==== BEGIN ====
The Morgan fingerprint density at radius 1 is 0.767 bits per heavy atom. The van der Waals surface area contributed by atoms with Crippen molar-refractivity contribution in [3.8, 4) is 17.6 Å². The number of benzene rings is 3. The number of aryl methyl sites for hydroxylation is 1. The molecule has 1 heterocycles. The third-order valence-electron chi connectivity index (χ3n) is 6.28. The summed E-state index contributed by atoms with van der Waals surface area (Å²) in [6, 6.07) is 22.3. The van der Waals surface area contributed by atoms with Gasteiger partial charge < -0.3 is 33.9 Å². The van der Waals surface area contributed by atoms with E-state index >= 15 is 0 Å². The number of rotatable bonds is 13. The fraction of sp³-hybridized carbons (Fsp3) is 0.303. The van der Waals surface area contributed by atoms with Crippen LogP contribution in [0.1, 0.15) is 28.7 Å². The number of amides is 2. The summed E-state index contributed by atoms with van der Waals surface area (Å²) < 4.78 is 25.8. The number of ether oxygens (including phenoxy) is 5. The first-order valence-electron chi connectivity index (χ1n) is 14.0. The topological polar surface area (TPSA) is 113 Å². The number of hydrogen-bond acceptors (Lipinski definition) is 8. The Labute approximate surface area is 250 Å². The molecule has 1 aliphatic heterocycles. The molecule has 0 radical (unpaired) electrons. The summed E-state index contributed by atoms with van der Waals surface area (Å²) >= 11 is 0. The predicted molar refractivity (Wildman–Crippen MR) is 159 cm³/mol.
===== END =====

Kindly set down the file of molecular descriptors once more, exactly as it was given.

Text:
The Morgan fingerprint density at radius 1 is 0.767 bits per heavy atom. The van der Waals surface area contributed by atoms with Crippen molar-refractivity contribution in [3.8, 4) is 17.6 Å². The number of benzene rings is 3. The number of aryl methyl sites for hydroxylation is 1. The molecule has 1 heterocycles. The third-order valence-electron chi connectivity index (χ3n) is 6.28. The summed E-state index contributed by atoms with van der Waals surface area (Å²) in [6, 6.07) is 22.3. The van der Waals surface area contributed by atoms with Gasteiger partial charge < -0.3 is 33.9 Å². The van der Waals surface area contributed by atoms with E-state index >= 15 is 0 Å². The number of rotatable bonds is 13. The fraction of sp³-hybridized carbons (Fsp3) is 0.303. The van der Waals surface area contributed by atoms with Crippen LogP contribution in [0.1, 0.15) is 28.7 Å². The number of amides is 2. The summed E-state index contributed by atoms with van der Waals surface area (Å²) < 4.78 is 25.8. The number of ether oxygens (including phenoxy) is 5. The first-order valence-electron chi connectivity index (χ1n) is 14.0. The topological polar surface area (TPSA) is 113 Å². The number of hydrogen-bond acceptors (Lipinski definition) is 8. The Labute approximate surface area is 250 Å². The molecule has 1 aliphatic heterocycles. The molecule has 0 radical (unpaired) electrons. The summed E-state index contributed by atoms with van der Waals surface area (Å²) >= 11 is 0. The predicted molar refractivity (Wildman–Crippen MR) is 159 cm³/mol.